News and Commentary Archive

Explore recent scientific discoveries and news as well as CLBB events, commentary, and press.

Mission

The speed of technology in neuroscience as it impacts ethical and just decisions in the legal system needs to be understood by lawyers, judges, public policy makers, and the general public. The Massachusetts General Hospital Center for Law, Brain, and Behavior is an academic and professional resource for the education, research, and understanding of neuroscience and the law. Read more

Do Not Rely on Facial Expressions for How People Are Feeling

The Economist reported on a recently published study by CLBB Chief Scientific Officer Dr. Lisa Feldman Barrett, which complicated our understanding of facial expression and emotions. Dr. Lisa Feldman was interviewed for the article and her study was featured prominently:

“As Lisa Feldman Barrett, one of the authors of the study, published in Psychological Science in the Public Interest, told the AAAS meeting in Seattle, ‘We surprised ourselve’. Dr Feldman Barrett is a psychologist at Northeastern University in Boston, Massachusetts, and along with her colleagues she found that, on average, adults in urban cultures scowled when they were angry 30% of the time. Which meant that some 70% of the time they did not scowl when angry. Instead, they did something else with their faces. People also scowled when they were not angry. ‘They scowl when they’re concentrating, they scowl when someone tells them a bad joke, they scowl when they have gas, they scowl for lots of reasons,’ says Dr Feldman Barrett.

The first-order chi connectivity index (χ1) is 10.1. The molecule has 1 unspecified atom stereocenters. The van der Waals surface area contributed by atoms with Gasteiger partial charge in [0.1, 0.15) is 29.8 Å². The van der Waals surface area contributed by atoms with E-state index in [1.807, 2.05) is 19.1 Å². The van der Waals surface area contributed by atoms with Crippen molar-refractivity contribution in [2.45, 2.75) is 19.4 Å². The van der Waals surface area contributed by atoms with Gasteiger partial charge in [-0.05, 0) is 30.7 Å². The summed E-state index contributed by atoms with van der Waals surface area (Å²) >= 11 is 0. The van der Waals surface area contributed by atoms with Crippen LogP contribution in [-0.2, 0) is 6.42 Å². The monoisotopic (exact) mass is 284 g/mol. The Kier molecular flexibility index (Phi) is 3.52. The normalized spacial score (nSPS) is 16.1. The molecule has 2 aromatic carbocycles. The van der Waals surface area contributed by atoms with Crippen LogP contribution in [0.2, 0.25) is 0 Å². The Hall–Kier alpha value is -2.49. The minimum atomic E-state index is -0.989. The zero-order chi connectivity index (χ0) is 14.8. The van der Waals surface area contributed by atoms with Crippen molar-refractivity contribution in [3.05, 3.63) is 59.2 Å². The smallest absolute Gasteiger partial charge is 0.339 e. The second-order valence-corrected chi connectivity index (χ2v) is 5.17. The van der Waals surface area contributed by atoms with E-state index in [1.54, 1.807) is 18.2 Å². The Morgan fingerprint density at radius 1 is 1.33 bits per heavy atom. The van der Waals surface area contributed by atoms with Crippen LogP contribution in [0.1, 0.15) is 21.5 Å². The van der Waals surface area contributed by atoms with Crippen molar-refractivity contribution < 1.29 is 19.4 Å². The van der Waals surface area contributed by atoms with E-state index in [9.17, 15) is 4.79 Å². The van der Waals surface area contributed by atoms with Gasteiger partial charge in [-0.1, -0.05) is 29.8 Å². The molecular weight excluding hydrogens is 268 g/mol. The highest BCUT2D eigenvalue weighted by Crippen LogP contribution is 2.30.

A scowl, the researchers concluded, is certainly one expression of anger. But it is not the only way people express that emotion. The ambiguous nature of facial expressions was not restricted to anger, but seemed valid for all six of the emotional categories that they examined: anger, disgust, fear, happiness, sadness and surprise.”

Additionally, the article also highlighted the significant of this research:

“All this raises questions about the efforts of information-technology companies to develop artificial-intelligence algorithms which can recognise facial expressions and work out a person’s underlying emotional state. Microsoft, for example, claims its “Emotion api” is able to detect what people are feeling by examining video footage of them. Another of the study’s authors, however, expressed scepticism. Aleix Martinez, a computer engineer at Ohio State University, said that companies attempting to extract emotions from images of faces have failed to understand the importance of context.”

Read the full article, “Do not rely on facial expressions for how people are feeling”, published by The Economist on February 20, 2020.

Detecting Dementia: Technology, Aging Brains, and the Law

April 1, 2020 12:00 PM at Harvard Law School

Description